Ask Poops, Please

Putting my two cents in.

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Location: Belmont, New Hampshire, United States

Born and bred in a small New England town, I am convinced that I know something about everything, and that my opinion matters. If only to me. Well, you'll see what I mean. And I love to knit, so you'll see what kind of things I'm doing when I should be vacuuming the living room.

Saturday, November 28, 2009

Yeah, yeah, yeah...

I know, I'm behind things with the postings and whatnot. But you're getting free Poops, and remember what they say about getting what you pay for.

First, some knitting content before I forget what the hell I've been up to. For starters, the matter of the backpack, or as I've come to think of it, A Tale of Twin Bags That Aren't.

Once upon a time, not so very long ago, I knit and felted a small bag for my BIL's wife. She wanted one just like mine and so I made her one just like mine and she lovedlovedloved it. Total birthday present hit. And as luck would have it, I had plenty of yarn left over to make another whole bag.

So I'm knitting along on SIL's bag and thinking the whole time, "This would make a cute backpack, I think. If I did this and this and this..." So, when the purse was done, I launched into the backpack version making the necessary changes as I went along and lo and behold, it totally worked.

I was PSYCHED, dudes and dudettes. There's nothing like thinking up something in your head and having it come out exactly the way you pictured it. Especially when felting, 'cause man, you just never know what is going to happen in washing machine!

So, utterly pleased with my success, I decided that I should write up the pattern. Now, the construction had changed completely with the backpack-making, so that wasn't a problem, but the stripe pattern is not my own so I thought I'd just make up my own unique pattern and then the whole pattern would be mine! Yay! I bought a big box of all different colors of yarn from Knitpicks and launched into a really cool but simple colorwork pattern. The results prefelted were exactly what I wanted and I could see that it was going to work just as I had forseen.

You see where this is going don't you? I know you're thinking "Poops is thinking too well of herself again. Pride's about to goeth before this fall."

You'd be right.

For you non-knitters that might still be following my narrative (or you knitters who are colorwork/felting virgins) yarn felts the long way. Like, if you were to take a piece of yarn a foot long and toss it in the washer, it would get shorter, not necessarily narrower. When you knit, the yarn still goes predominately in one direction, that is "the long way", so whatever you knit for felting needs to be a lot taller than it does wide, because it's going to shrink in length way more than in width.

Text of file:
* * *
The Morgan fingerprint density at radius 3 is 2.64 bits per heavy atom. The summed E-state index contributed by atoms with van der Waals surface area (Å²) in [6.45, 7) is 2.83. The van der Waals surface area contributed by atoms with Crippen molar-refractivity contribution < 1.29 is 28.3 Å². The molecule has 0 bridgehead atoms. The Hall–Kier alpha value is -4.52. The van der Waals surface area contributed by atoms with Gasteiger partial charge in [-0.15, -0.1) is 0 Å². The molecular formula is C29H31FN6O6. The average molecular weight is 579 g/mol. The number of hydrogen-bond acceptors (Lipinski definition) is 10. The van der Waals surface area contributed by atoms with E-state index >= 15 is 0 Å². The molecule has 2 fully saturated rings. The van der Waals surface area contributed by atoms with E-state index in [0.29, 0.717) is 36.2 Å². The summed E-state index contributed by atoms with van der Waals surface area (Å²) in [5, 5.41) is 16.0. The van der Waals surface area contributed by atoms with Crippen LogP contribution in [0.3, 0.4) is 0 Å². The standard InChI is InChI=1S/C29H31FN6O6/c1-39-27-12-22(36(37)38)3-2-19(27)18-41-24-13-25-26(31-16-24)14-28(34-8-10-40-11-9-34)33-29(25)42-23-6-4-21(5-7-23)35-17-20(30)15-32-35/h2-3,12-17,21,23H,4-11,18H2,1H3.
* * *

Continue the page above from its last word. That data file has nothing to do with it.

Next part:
Unless you're doing colorwork. In colorwork, strands of yarn are carried along behind your work on the inside of the item. They run the "short way" or width-wise. Basically, those strands are going to shrink and cause the item in question to shrink more in width than in height. You live, you learn. I came out with a very long, very narrow backpack.
(I am aware that the picture posted sideways. I can't make it go t'other way. Tip your head to the left, it's easier...)

It's still pretty cute and I love how the colors came out. And when I described it to Yorkie she said I should call it the Quiver Bag since it is shaped like an quiver for carrying arrows. Which is what you could put in it. Or a couple of baguettes and a bread of wine. So behold, The Quiver Bag, by Poops. (The jury is out on whether or not I'll be offering this pattern or not. I mean, it's a success-from-failure kind of thing, but I just don't know...)

Now see it side by side with the pink stripey one. They started out the EXACT SAME SIZE pre-felted.

Let this be a felting lesson for you. The longer your floats on the back of your colorwork, the more it's going to shrink in width. Make a note.

I had a pantload of colored yarn left, though not enough for another bag, so I decided to apply my newly learned methods of pre-felting guesstimation to mitten making. I long ago perfected my own mitten pattern. I have the numbers for every imaginable size under the sun right up in my noggin. I never use a pattern anymore. So I figured I could adjust my own pattern to make them longer pre-felting and then see what happens. I worked in stripes as to avoid the horizontal stranding issues, and had at it. And I have to say, my first effort was far from horrible.

I embroidered a bare tree on it and stitched on the leaf buttons. I sold them at my last craft fair. Which emboldened me to tweak my pattern a bit where it needed tweaking and perfect it, and I think I've done it. I've got three pair ready for next weekend's back-to-back fairs and they are wicked cute if I do say so myself. One pair is green with embroidered sheep, one is red with embroidered and beaded snowflakes, and the last pair is winter white with jeweled leaves in amber and green. So I may indeed offer up my felted mitten pattern sometime down the road. I will also photograph the mittens in case they sell like a mofo and disappear. Which would be grand.

Finally, I made a couple of baby sweaters that are too cute not to share. The first is some baby alpaca I got at WEBS. The sweater is freakishly soft. Baby soft. Amazing, really.

This last one is from my own handspun and this quilted stitch pattern makes it extra "lofty" and I'm sure quite warm. It got lots of oohs and ahs from the looky-loos, but no takers. *shrugs*
It comes with a hat.

So that's all that's new. In my next installment I will share some new booties, the mittens, and I'm working on a really, truly awesome mitten idea that I CANNOT wait to start on. They're a Christmas gift though, so it may have to wait...

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